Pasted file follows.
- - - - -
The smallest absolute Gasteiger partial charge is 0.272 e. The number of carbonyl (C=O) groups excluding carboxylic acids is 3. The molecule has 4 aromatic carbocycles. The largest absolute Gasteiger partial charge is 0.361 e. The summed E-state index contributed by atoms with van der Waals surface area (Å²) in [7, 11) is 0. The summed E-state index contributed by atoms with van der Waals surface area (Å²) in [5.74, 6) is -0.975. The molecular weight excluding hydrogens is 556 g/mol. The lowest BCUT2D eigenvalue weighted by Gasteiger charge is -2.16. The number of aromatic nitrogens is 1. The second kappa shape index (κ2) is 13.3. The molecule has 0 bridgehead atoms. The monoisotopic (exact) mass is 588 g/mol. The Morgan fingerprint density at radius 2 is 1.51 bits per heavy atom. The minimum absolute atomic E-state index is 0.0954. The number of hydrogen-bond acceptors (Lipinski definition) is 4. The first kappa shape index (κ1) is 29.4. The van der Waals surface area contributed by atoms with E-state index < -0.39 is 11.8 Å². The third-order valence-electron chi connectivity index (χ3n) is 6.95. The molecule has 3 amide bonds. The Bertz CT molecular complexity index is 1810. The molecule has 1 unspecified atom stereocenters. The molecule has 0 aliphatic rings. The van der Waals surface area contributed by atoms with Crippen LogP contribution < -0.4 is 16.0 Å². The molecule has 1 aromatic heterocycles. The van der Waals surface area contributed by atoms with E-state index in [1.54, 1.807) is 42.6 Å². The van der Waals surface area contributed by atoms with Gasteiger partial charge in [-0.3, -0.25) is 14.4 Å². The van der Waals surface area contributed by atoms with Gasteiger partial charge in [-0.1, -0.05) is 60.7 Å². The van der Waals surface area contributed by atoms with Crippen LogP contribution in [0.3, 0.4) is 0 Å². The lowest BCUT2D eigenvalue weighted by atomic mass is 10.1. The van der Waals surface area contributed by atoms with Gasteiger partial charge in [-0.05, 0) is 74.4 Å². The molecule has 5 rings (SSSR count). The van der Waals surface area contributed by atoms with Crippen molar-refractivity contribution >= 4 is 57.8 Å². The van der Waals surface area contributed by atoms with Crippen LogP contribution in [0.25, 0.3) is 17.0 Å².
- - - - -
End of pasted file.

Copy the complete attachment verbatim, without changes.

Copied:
The smallest absolute Gasteiger partial charge is 0.272 e. The number of carbonyl (C=O) groups excluding carboxylic acids is 3. The molecule has 4 aromatic carbocycles. The largest absolute Gasteiger partial charge is 0.361 e. The summed E-state index contributed by atoms with van der Waals surface area (Å²) in [7, 11) is 0. The summed E-state index contributed by atoms with van der Waals surface area (Å²) in [5.74, 6) is -0.975. The molecular weight excluding hydrogens is 556 g/mol. The lowest BCUT2D eigenvalue weighted by Gasteiger charge is -2.16. The number of aromatic nitrogens is 1. The second kappa shape index (κ2) is 13.3. The molecule has 0 bridgehead atoms. The monoisotopic (exact) mass is 588 g/mol. The Morgan fingerprint density at radius 2 is 1.51 bits per heavy atom. The minimum absolute atomic E-state index is 0.0954. The number of hydrogen-bond acceptors (Lipinski definition) is 4. The first kappa shape index (κ1) is 29.4. The van der Waals surface area contributed by atoms with E-state index < -0.39 is 11.8 Å². The third-order valence-electron chi connectivity index (χ3n) is 6.95. The molecule has 3 amide bonds. The Bertz CT molecular complexity index is 1810. The molecule has 1 unspecified atom stereocenters. The molecule has 0 aliphatic rings. The van der Waals surface area contributed by atoms with Crippen LogP contribution < -0.4 is 16.0 Å². The molecule has 1 aromatic heterocycles. The van der Waals surface area contributed by atoms with E-state index in [1.54, 1.807) is 42.6 Å². The van der Waals surface area contributed by atoms with Gasteiger partial charge in [-0.3, -0.25) is 14.4 Å². The van der Waals surface area contributed by atoms with Gasteiger partial charge in [-0.1, -0.05) is 60.7 Å². The van der Waals surface area contributed by atoms with Crippen LogP contribution in [0.3, 0.4) is 0 Å². The lowest BCUT2D eigenvalue weighted by atomic mass is 10.1. The van der Waals surface area contributed by atoms with Gasteiger partial charge in [-0.05, 0) is 74.4 Å². The molecule has 5 rings (SSSR count). The van der Waals surface area contributed by atoms with Crippen molar-refractivity contribution >= 4 is 57.8 Å². The van der Waals surface area contributed by atoms with Crippen LogP contribution in [0.25, 0.3) is 17.0 Å².